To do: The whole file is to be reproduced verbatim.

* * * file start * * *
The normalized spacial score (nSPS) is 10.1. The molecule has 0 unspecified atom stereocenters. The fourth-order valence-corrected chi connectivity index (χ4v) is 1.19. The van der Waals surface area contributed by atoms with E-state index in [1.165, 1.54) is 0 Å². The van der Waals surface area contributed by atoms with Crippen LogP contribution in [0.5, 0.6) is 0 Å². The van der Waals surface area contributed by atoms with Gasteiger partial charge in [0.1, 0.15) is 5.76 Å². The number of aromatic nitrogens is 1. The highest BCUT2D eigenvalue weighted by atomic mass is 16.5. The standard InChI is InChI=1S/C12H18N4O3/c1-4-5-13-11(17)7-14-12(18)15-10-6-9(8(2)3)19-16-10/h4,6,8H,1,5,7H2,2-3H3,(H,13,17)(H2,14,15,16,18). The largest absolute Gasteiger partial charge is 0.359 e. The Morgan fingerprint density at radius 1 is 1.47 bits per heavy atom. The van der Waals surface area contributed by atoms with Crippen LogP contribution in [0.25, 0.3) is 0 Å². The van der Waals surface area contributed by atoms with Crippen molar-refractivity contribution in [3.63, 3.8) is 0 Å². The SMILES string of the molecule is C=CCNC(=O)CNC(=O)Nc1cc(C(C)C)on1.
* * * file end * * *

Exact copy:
The normalized spacial score (nSPS) is 10.1. The molecule has 0 unspecified atom stereocenters. The fourth-order valence-corrected chi connectivity index (χ4v) is 1.19. The van der Waals surface area contributed by atoms with E-state index in [1.165, 1.54) is 0 Å². The van der Waals surface area contributed by atoms with Crippen LogP contribution in [0.5, 0.6) is 0 Å². The van der Waals surface area contributed by atoms with Gasteiger partial charge in [0.1, 0.15) is 5.76 Å². The number of aromatic nitrogens is 1. The highest BCUT2D eigenvalue weighted by atomic mass is 16.5. The standard InChI is InChI=1S/C12H18N4O3/c1-4-5-13-11(17)7-14-12(18)15-10-6-9(8(2)3)19-16-10/h4,6,8H,1,5,7H2,2-3H3,(H,13,17)(H2,14,15,16,18). The largest absolute Gasteiger partial charge is 0.359 e. The Morgan fingerprint density at radius 1 is 1.47 bits per heavy atom. The van der Waals surface area contributed by atoms with Crippen LogP contribution in [0.25, 0.3) is 0 Å². The van der Waals surface area contributed by atoms with Crippen molar-refractivity contribution in [3.63, 3.8) is 0 Å². The SMILES string of the molecule is C=CCNC(=O)CNC(=O)Nc1cc(C(C)C)on1.